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August 08, 2009

Spotify: The Best On Demand Music Library I've Ever Experienced

You might have read some of the recent coverage around Spotify's potential inclusion (or lack thereof) into the iTunes store. You might also have seen the company's term sheets floated about the Web, as the music streaming startup gears up from its limited release to one that could take the globe by storm. But if you live in the US, there is a fairly good chance you haven't actually gotten to try the application, unless you cheated and used a proxy, because to date, it has been limited to European audiences. Well, despite my years-long allegiance to iTunes, and recent signup to Sirius XM satellite radio, I got my hands on a press beta for the US version of Spotify, and it is amazing.


Spotify's Promise: Legal, Free and Instant. All 100% Valid.

Using Spotify is like having hundreds of thousands of crystal-clear music tracks on demand. After downloading the application tonight, I've closed my iTunes and have been powering through Spotify, finding hundreds of tracks from all my favorite bands, including Depeche Mode, Underworld, and Daft Punk, but I was also able to dial back a few decades, uncovering Jesus Jones, INXS, and The B-52s. You name the song, I found it, including rare remixes. And cheating by looking at songs I really liked on Sirius Radio, I even found more obscure artists, including Deadmau5, Kaskade, Kaz James and Kristinia Debarge.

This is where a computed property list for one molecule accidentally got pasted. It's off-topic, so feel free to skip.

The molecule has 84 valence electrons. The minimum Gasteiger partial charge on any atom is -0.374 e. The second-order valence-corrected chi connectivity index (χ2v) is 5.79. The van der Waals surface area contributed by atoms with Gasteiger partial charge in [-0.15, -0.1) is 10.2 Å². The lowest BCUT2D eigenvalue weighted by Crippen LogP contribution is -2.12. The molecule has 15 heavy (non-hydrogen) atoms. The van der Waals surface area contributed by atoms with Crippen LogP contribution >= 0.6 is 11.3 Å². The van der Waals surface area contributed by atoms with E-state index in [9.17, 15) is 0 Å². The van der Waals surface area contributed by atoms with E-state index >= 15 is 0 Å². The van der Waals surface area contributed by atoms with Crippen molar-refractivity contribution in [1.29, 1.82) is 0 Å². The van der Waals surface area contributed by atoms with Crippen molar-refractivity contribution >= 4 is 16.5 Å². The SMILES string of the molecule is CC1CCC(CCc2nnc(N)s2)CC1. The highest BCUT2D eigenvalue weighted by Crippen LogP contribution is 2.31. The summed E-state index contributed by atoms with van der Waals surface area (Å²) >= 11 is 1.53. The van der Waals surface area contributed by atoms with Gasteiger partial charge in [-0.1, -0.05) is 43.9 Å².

724 Tracks from Armin Van Buuren In Spotify



Drilling in on The B-52s In Spotify

The promise of instant access to seemingly any song on the planet is apparently here. It's jaw dropping.

Like iTunes, Spotify displays the track that is being played, its length, the album name, and artist, and clicking on any of those items displays information about the track, or the artist, including biographical history. Like iTunes, you can hit shuffle and repeat. And like iTunes, the search capability is very good. But unlike iTunes, you don't have to download the music and you don't have to pay for the music - making it more like the subscription services, including Rhapsody and Napster, that have been slaughtered by Apple's iTunes colossus.


Information Society on Display In Spotify



Jesus Jones In Spotify. (Remember them?)

Spotify's service is not "free" per se. The "free" version displays advertising between songs, and to get an ad-free experience, you would need to pay (at least in the UK) a British pound for a 24-hour day pass, or 10 British pounds for a month. I haven't seen what the US rates will be, but the version I'm using (no doubt the 'press' version) hasn't encountered an ad yet - just pure, clear, music.

If I'm Apple, and I see the Spotify application heading for me like a freight train, I would try to say the application competes with existing features of iTunes. You don't want to let a huge potential competitor in the front door. But if you look at Spotify like they did Sirius XM Radio, which was approved, it's essentially the same story, only instead of dedicated radio stations, you've got individual songs and artists by the bucketload.

I wish, similarly, that I had a "bucketload" of invites to hand out to get you into a theoretical Spotify beta, but I don't. All I have is my copy - and it's fantastic. When it lands here in the US, it's got the potential to be an amazing hit. I just hope people aren't so cheap as to not pay if presented the opportunity. I'm always willing to pay for quality, and that's exactly what we've got here.